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'Tsunami illness' has locals afraid

Breaking Earth News
Maximum recession of tsunami waters at Kata Noi Beach, Thailand, before the third, and strongest, tsunami wave (sea visible in the right corner, the beach is at the extreme left), 10:25 a.m. local time.

Almost three years since a tsunami ravaged six coastal provinces in the South, villagers at Ban Nam Khem are still plagued by illnesses they say are connected to the killer waves.

Many villagers became concerned following the deaths of six tsunami survivors within a year of the tragedy.

Another 80 survivors have suffered poor health, respiratory diseases and sudden weight loss, Maitree Jongkraichak, member of Ban Nam Khem tambon organisation, said.

Ban Nam Khem _ a fishing hamlet by abandoned tin mines _ was one of the hardest hit areas in the Dec 2004 tsunami. More than 900 villagers died and many of those who survived swallowed huge amounts of seawater or had their wounds exposed to the water which, according to doctors, was highly-polluted with refuse, sand and mud.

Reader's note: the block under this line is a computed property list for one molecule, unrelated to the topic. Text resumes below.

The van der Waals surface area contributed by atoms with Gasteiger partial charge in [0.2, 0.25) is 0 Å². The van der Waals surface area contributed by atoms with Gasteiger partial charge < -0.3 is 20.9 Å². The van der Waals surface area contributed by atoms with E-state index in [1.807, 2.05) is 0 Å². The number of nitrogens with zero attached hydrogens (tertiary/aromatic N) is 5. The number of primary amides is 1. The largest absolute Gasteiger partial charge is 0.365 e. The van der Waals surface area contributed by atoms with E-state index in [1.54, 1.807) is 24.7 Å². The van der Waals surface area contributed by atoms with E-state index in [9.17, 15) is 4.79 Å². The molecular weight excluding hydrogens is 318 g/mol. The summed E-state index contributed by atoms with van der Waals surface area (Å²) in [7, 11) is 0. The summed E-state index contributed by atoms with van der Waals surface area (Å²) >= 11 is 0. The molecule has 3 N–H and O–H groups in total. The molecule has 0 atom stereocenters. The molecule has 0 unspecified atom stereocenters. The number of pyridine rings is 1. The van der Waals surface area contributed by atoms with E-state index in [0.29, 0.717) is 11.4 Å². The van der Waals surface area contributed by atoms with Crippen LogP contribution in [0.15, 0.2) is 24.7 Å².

Survivors with access to medical care had mud and sand drained from their lungs. Many had to have their wounds reopened in order for clogged sand to be removed.

2004 Indian Ocean Earthquake
The disaster is known by the scientific community as the Great Sumatra-Andaman earthquake, and is also known as the Asian Tsunami and the Boxing Day Tsunami. The tsunami occurred exactly one year after the 2003 Bam earthquake and exactly two years before the 2006 Hengchun earthquake.

Image: Animation of the tsunami caused by the earthquake showing how the tsunami radiated from the entire length of the 1,600 km (994 mi) rupture.

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